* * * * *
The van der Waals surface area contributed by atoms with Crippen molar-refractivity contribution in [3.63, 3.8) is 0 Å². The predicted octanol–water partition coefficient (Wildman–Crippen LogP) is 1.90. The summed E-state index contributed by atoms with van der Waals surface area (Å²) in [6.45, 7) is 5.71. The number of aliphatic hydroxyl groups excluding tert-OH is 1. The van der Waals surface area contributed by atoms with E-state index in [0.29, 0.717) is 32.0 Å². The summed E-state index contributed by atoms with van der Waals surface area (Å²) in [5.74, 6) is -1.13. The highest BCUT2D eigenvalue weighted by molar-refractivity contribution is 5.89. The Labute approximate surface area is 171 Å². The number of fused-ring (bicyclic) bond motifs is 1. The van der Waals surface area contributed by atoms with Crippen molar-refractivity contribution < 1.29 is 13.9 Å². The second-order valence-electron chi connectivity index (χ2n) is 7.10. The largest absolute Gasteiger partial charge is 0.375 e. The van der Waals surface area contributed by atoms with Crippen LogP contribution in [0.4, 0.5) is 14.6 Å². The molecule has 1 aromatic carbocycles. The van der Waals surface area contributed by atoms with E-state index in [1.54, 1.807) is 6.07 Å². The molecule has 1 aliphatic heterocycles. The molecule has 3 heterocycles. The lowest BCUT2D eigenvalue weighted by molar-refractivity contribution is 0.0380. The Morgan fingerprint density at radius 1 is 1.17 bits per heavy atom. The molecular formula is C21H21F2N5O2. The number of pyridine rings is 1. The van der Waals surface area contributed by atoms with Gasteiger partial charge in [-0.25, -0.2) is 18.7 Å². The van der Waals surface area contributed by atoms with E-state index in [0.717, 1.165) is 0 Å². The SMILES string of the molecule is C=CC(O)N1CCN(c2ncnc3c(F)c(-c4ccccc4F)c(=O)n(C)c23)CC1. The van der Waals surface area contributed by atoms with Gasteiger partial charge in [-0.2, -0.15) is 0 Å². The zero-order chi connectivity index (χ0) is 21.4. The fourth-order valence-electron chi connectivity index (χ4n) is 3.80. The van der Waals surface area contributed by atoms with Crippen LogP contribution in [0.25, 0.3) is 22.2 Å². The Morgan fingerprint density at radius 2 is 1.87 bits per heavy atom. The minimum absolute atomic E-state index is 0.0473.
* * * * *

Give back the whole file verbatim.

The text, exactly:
The van der Waals surface area contributed by atoms with Crippen molar-refractivity contribution in [3.63, 3.8) is 0 Å². The predicted octanol–water partition coefficient (Wildman–Crippen LogP) is 1.90. The summed E-state index contributed by atoms with van der Waals surface area (Å²) in [6.45, 7) is 5.71. The number of aliphatic hydroxyl groups excluding tert-OH is 1. The van der Waals surface area contributed by atoms with E-state index in [0.29, 0.717) is 32.0 Å². The summed E-state index contributed by atoms with van der Waals surface area (Å²) in [5.74, 6) is -1.13. The highest BCUT2D eigenvalue weighted by molar-refractivity contribution is 5.89. The Labute approximate surface area is 171 Å². The number of fused-ring (bicyclic) bond motifs is 1. The van der Waals surface area contributed by atoms with Crippen molar-refractivity contribution < 1.29 is 13.9 Å². The second-order valence-electron chi connectivity index (χ2n) is 7.10. The largest absolute Gasteiger partial charge is 0.375 e. The van der Waals surface area contributed by atoms with Crippen LogP contribution in [0.4, 0.5) is 14.6 Å². The molecule has 1 aromatic carbocycles. The van der Waals surface area contributed by atoms with E-state index in [1.54, 1.807) is 6.07 Å². The molecule has 1 aliphatic heterocycles. The molecule has 3 heterocycles. The lowest BCUT2D eigenvalue weighted by molar-refractivity contribution is 0.0380. The Morgan fingerprint density at radius 1 is 1.17 bits per heavy atom. The molecular formula is C21H21F2N5O2. The number of pyridine rings is 1. The van der Waals surface area contributed by atoms with Gasteiger partial charge in [-0.25, -0.2) is 18.7 Å². The van der Waals surface area contributed by atoms with E-state index in [0.717, 1.165) is 0 Å². The SMILES string of the molecule is C=CC(O)N1CCN(c2ncnc3c(F)c(-c4ccccc4F)c(=O)n(C)c23)CC1. The van der Waals surface area contributed by atoms with Gasteiger partial charge in [-0.2, -0.15) is 0 Å². The zero-order chi connectivity index (χ0) is 21.4. The fourth-order valence-electron chi connectivity index (χ4n) is 3.80. The van der Waals surface area contributed by atoms with Crippen LogP contribution in [0.25, 0.3) is 22.2 Å². The Morgan fingerprint density at radius 2 is 1.87 bits per heavy atom. The minimum absolute atomic E-state index is 0.0473.